When I was studying for my CMP a few years ago, there were only a few seating options for your attendees, the meeting room was determined by the venue and the room conditions or setup were stagnant. Oh how the world has changed!
Nowadays, attendees want to learn from the presenter and others; whether they are in the room or virtually connected. With the onslaught of mobile devices, attendees now have the option to tune in or out of the conversation.
What does this have to do with room setup? Plenty! Check out these common missteps and what you can do to fix them.
Flub #1: Part of the Audience has Their Back to the Presenter.
Never, ever make this mistake – but yet I see it happen all the time. The venue wants to cram as many individuals into your space as possible to meet your guarantee, yet who suffers? The attendee! Don’t make them turn around.
Easy Fixes: Set in half-crescents if the room is large enough. Consider removing the tables. However, if you are serving food, beverages and attendees need to take notes, tables are a must.
If you cannot move your meeting space and attendees must have their back to the speaker, consider iPad rentals for second screens so the attendee can view the entire presentation from a tablet.
Flub #2: The Room is Too Hot or Too Cold.
Regardless of what session your attendees are in, room temperature is one of the overriding reasons meeting participants cannot learn. Most of the time, the room is very cold, but once in a while you find a venue that is too generous with the heat on a cold, snowy day.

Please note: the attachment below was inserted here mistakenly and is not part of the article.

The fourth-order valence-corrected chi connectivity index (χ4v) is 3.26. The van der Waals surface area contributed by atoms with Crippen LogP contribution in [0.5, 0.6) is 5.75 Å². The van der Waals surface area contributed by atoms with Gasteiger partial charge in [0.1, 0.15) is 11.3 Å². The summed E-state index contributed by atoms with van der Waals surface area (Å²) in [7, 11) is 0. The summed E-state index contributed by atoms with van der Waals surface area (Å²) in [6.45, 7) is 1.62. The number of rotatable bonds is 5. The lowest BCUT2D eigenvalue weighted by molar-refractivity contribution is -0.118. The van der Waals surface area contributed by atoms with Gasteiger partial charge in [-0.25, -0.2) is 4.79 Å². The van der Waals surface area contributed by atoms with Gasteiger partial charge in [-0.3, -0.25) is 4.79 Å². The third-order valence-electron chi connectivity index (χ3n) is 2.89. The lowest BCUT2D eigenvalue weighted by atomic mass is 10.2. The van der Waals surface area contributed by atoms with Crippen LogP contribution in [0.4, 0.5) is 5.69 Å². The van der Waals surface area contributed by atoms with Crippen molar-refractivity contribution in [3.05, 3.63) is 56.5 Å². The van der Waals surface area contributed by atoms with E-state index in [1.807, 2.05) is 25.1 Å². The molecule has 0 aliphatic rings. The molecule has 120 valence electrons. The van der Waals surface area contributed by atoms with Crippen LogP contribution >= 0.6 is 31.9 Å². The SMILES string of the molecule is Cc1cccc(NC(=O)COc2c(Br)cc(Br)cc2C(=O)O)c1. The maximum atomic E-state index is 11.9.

Easy Fixes: Agree to a room temperature setting before your conference starts and write that temp into your contract and BEO (Banquet Event Order). Come to each room two hours before the event starts and check that the temp is set properly. Ask attendees to tweet any concerns they have from their Apple Mac rentals to you and put on the event hashtag so you and your event planning staff can address it right away.
Flub #3: The Room is Too Noisy.
This can be a real problem for meeting planners and a real quandary for venues. You booked the hotel conference center months ago and they did not tell you they were having a major renovation during your meeting. Or the landscaping company mows outside your event window at that time. Or you have a party in the next room.
Whatever it is, major noise is going to be problematic to your attendees. A speaker cannot compete with noise levels that are louder than they are.
Easy Fixes: Find out if the venue is planning on major renovations in the next few months or years. If they are, consider booking somewhere else. Put it in your contract that your meeting cannot be next to a party, celebration or competition. In addition, put in the contract that no landscaping, vacuuming or other noisy activities will occur during your meeting time.
Flub #4: The Room is Too Large or Too Small.
When the room is too large, you can have all kinds of problems with your sound system rental solution. Sound can bounce off the wall and create a hollow effect for the presenter. In addition, if you have a lot of empty chairs and tables in the room, it gives off the effect that the speaker is not worth the time.
On the flip side, when the room is too small and individuals do not have a place to sit down; late arrivals will not stay unless the message is compelling. In addition, these attendees will think less of your event planning skills.
Easy Fixes: Insist on a RSVP system for your event, including session choices. This can be easily completed by attendees through a mobile app before or at the session. Monitor activity constantly on your laptop rental and make changes dynamically. Plan for a 5% increase, which means if you have 50 chairs in the room, have your venue set for 55.